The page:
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Bean There, Do That!

I understand that beans are considered boring, except by youth who celebrate their more odiferous side effects.  But as gardeners, be advised, that the simple bean can be the highlight of your winter garden.  To justify this praise, I will focus on the highly underutilized but extraordinary fava bean.  

Fava bean seed. photos by Sheila Clyatt

The fava bean, as a seed, is underestimated.  Its most notable feature is its size.  It is a “hunk” of a bean, easy to handle and maneuver.  Prior to planting fava beans, soak them overnight to soften their outer protective coats, which will aid the germination process. They can be sown directly into the soil in the fall and will grow quickly over the winter.  Plant 1-2” in depth, 6” apart. The bean seed will provide the initial nutrients for the plant to start growing until the leaves can begin photosynthesis. Fava beans are easy to grow and can be left unsupported in their upward journey. They require regular watering until established, but thereafter can do quite well with minimal irrigation.  I usually mulch mine with seedless straw to retain soil moisture and deter weeds.  In late spring, the plants will flower and soon after develop pods. They will be ready for harvest when they are plump and have a slightly glossy sheen.  Freshly shucked, the bright beans are a vivid shade of green. To prepare the beans for eating, it is easiest to blanch them and pop the outer shell off.  After that, they are ready for soups or to be pureed with garlic to create a delicious healthy spread.  Fava Beans themselves are like little nutritional bombshells, both fibrous and protein packed.  

Soaked fava bean.

The real bonus of growing fava beans in the garden is that they are a member of the legume family and as such are considered a cover crop.  Legumes such as peas and beans have the ability to absorb nitrogen from the air and lock it into the soil.  This helps to prepare soil for summer crops such as tomatoes, which are heavy feeders and require nitrogen to produce fruit. Not only do fava beans increase soil fertility but they all support an interactive web of life under the soil. This is the “sexy” part of our boring little bean, because as their roots expand down and out, they facilitate relationships with soil microbes. This mutually beneficial interaction is good for both the plant and the soil environment. Healthy soil, in turn, means less pests, better food production, happier gardeners and a nicer world.  That's my take on it, anyway.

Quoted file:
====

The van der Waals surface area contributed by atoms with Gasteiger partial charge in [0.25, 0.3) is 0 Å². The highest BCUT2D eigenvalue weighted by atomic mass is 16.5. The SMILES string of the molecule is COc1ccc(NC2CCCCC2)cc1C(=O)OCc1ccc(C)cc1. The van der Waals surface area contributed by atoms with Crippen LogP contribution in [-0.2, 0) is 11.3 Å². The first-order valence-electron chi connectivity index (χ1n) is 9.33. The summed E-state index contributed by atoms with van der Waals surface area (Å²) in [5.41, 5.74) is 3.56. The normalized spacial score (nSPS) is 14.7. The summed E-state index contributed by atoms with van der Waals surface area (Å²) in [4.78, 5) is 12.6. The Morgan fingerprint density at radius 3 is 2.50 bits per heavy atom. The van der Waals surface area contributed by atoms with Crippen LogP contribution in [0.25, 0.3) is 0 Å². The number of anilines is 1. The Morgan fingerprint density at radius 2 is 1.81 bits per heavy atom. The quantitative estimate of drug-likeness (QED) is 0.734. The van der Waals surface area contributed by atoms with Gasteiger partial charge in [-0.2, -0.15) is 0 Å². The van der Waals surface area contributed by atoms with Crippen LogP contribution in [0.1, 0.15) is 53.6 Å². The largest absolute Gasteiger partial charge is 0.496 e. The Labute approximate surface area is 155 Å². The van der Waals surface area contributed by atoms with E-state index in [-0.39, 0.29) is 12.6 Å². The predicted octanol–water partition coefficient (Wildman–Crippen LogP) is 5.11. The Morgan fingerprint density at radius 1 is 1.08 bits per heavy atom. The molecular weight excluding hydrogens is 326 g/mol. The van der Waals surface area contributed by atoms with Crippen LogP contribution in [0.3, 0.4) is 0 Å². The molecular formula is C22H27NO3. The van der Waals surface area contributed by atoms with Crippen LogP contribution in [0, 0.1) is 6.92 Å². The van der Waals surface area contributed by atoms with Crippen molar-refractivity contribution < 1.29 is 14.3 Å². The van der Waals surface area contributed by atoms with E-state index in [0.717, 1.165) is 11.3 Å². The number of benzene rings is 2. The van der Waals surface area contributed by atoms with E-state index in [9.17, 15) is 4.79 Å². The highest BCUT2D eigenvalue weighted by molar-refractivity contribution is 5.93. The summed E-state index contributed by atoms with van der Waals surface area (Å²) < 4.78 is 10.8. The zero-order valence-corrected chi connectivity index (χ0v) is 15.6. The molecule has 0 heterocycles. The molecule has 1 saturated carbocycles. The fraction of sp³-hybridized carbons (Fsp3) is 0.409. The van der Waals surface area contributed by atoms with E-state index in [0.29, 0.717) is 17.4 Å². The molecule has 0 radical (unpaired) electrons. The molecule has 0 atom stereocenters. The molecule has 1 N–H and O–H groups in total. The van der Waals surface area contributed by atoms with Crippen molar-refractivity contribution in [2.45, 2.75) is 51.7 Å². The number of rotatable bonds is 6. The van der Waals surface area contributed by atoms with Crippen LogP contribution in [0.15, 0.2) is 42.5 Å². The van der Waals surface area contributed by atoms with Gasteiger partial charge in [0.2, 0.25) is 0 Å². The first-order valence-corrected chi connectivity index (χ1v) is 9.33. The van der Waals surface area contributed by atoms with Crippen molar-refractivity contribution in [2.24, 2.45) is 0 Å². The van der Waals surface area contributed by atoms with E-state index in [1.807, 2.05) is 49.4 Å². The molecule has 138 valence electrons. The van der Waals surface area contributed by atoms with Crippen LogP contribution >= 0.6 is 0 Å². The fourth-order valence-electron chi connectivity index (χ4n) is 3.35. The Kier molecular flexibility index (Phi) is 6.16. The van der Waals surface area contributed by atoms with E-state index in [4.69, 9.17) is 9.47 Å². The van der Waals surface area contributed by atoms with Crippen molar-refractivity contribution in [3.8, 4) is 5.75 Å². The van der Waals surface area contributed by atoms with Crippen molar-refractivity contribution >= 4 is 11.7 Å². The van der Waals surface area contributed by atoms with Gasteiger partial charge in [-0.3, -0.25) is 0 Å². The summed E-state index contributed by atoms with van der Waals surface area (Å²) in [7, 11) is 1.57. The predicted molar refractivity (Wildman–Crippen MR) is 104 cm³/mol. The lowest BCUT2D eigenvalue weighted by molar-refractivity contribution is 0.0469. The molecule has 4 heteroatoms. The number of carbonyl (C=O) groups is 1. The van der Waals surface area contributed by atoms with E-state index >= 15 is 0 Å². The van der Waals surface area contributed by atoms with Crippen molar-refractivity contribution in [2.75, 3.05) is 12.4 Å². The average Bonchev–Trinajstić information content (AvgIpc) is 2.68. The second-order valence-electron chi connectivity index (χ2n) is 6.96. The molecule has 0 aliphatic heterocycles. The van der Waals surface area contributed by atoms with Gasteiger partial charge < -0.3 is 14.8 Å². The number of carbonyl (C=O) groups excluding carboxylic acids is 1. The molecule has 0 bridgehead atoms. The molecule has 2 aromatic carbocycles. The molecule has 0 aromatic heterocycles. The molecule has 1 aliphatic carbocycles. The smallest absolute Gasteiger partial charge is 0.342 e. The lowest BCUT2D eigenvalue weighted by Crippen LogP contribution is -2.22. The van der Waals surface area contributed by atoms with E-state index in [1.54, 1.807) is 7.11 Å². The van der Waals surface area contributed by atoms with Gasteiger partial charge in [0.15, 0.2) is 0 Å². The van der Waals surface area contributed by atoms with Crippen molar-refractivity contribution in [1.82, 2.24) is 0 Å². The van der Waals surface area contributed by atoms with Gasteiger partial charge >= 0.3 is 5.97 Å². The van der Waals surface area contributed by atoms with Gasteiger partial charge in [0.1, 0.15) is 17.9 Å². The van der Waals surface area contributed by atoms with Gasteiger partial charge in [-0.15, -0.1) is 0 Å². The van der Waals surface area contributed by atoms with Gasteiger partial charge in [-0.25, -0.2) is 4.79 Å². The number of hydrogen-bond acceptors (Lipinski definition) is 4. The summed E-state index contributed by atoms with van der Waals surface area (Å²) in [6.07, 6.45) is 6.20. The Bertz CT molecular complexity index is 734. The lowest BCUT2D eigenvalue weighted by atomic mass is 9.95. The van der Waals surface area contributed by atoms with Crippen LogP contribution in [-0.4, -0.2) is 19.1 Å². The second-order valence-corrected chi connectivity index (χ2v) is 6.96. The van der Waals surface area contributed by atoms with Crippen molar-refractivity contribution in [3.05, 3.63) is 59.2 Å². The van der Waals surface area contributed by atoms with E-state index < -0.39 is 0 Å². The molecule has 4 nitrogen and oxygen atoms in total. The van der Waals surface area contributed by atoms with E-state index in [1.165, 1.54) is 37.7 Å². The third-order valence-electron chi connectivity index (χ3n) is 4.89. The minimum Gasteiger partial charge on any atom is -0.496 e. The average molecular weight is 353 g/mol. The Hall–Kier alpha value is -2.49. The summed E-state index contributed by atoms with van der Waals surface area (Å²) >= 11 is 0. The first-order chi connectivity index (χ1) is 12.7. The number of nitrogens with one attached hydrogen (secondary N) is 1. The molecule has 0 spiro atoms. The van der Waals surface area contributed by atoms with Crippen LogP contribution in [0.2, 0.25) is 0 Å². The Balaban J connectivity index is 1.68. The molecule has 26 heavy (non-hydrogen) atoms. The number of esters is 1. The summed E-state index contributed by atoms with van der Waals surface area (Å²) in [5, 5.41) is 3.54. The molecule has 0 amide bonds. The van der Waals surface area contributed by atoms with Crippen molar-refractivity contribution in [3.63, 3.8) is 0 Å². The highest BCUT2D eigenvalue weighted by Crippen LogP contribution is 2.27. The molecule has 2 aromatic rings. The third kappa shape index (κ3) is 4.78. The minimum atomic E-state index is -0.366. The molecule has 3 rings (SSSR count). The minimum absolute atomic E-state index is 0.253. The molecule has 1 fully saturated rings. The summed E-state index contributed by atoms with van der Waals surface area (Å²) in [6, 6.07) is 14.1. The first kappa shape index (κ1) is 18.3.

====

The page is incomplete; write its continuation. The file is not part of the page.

When you are ready to transition to summer crops, cut the fava bean plants off at its base.  Do not disturb the soil, but instead leave the roots in the ground.  They have nodules of nitrogen attached and have created an interactive micro ecosystem ready to support whatever you are going to plant next.  Cut up the tops of the plant and lay the greens right on the soil to decay.  Over the winter, your fava bean plants have improved your soil without much effort on your part.  Cover crops, such as these plump, industrious beans are superheroes of soil and I hope you will consider planting them in your winter garden.  

Fava bean in flower.
Fava bean in flower.

Posted on Monday, November 28, 2022 at 12:00 AM

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